Pedro had been drafted into Team Lotus in place of Jim Clark. During Thursday practice Jimmy had been hit in the face by a bird, suffering a badly swollen eye, and was advised not to race.

Next morning we were in early, and already it was mighty hot. As a keen Bandini fan, I had my hopes, but my pal was adamant that Surtees was going to use this day to give Ferrari the finger. As it turned out, we were both to be disappointed.

Although Surtees initially took the lead, his fuel-pump drive failed at the first corner, and so we, spectating near Thillois, the hairpin leading on to the pit straight, never saw him. Bandini led on lap one, but already Brabham had got by Parkes, and there he would stay.

For a time Brabham was able to stay in Bandini’s tow, but it wasn’t long before they were into lapping the backmarkers, and when that happened Lorenzo was able to move himself out of range. From that point on he looked unassailable.

All very pleasing to me, but it wasn’t to last. On lap 32, as I fiddled to put a new film into the camera, my friend coolly announced that Bandini had just gone by – apparently without drive.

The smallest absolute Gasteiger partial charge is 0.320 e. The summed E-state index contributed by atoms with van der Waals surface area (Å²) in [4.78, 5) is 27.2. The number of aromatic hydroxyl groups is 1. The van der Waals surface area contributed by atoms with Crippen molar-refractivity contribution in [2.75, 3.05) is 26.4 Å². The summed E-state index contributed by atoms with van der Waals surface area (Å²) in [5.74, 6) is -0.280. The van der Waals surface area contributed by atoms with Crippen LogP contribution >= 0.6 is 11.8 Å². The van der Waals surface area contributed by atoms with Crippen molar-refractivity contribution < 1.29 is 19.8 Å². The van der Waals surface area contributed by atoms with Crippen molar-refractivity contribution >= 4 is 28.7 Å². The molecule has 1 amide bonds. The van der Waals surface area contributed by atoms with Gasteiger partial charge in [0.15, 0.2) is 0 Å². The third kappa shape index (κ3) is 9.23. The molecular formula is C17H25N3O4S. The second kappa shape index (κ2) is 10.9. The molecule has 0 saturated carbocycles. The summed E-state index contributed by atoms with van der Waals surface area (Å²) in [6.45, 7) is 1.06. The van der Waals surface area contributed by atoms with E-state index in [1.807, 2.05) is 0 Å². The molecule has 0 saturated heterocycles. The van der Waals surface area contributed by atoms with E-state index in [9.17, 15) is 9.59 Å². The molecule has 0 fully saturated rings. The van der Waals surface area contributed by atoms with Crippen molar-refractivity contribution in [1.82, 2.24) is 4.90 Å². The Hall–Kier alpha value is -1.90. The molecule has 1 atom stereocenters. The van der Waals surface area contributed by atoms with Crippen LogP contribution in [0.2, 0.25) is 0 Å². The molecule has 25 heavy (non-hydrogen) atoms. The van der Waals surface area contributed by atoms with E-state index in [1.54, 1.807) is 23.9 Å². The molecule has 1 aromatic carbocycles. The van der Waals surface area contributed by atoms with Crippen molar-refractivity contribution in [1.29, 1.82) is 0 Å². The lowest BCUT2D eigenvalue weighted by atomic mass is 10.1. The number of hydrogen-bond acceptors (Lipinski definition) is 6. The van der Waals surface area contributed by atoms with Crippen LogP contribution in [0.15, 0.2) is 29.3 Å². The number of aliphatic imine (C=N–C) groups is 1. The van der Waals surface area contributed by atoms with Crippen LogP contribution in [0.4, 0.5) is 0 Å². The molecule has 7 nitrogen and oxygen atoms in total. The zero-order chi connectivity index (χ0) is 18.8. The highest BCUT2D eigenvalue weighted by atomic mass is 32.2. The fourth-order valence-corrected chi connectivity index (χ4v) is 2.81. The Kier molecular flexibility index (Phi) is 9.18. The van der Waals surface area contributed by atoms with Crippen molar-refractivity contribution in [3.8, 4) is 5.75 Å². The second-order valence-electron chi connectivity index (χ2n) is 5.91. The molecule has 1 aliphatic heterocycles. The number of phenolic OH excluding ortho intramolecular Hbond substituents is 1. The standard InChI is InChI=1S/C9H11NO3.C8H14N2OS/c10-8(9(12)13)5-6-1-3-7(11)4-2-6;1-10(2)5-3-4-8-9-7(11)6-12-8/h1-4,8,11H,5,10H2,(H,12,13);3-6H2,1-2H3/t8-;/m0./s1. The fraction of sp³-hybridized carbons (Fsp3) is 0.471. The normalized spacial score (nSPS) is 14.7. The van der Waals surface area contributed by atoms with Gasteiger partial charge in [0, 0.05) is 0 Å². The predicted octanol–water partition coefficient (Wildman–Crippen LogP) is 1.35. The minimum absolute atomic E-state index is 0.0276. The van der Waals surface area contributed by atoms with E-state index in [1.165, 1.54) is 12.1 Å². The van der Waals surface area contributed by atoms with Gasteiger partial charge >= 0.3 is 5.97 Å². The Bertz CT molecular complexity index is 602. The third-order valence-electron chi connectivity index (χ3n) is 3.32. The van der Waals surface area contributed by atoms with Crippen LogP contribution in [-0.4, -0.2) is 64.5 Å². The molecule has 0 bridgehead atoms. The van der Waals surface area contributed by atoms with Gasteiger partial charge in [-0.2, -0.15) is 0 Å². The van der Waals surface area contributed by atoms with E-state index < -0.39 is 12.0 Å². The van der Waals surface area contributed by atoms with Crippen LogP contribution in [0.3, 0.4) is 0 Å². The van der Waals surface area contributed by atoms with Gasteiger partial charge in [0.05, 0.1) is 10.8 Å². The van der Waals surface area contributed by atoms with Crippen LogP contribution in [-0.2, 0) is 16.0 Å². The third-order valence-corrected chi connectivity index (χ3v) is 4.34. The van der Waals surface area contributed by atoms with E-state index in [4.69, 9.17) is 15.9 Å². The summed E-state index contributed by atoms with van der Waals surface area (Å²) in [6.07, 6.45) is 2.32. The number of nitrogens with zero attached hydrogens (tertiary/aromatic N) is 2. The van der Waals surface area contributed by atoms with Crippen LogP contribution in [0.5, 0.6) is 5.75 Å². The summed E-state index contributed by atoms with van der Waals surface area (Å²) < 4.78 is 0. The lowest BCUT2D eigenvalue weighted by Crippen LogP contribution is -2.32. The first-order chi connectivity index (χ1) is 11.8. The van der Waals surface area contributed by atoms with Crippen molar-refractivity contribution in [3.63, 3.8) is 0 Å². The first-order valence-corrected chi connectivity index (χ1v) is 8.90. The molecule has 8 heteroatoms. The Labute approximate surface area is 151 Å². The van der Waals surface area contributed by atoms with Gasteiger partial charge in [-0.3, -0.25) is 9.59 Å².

A little way beyond us, Bandini stopped, climbed out of his car – and then began ripping at one of the straw bales. It turned out that his throttle cable had snapped, and from wire purloined from the straw bale he was able to fashion a hand-operated throttle, by which means he was able to get the Ferrari back to the pits.

There the mechanics fixed the problem properly, and Lorenzo went back out, thinking – ever the team player – that he might be able to tow Parkes up to Brabham.

Jack, though, had everything handled, and thus won his team’s first grand prix, at an average speed of 136.89mph – swift for 1966, with just over 300 horsepower available. Brabham went on a tear thereafter, winning at Brands Hatch, Zandvoort and the Nürburgring, to clinch, at the age of 40, his third World Championship.

Sadly F1 was never to return to Reims, and I’ll always be glad we made that last-minute trip. Magny-Cours isn’t quite the same thing.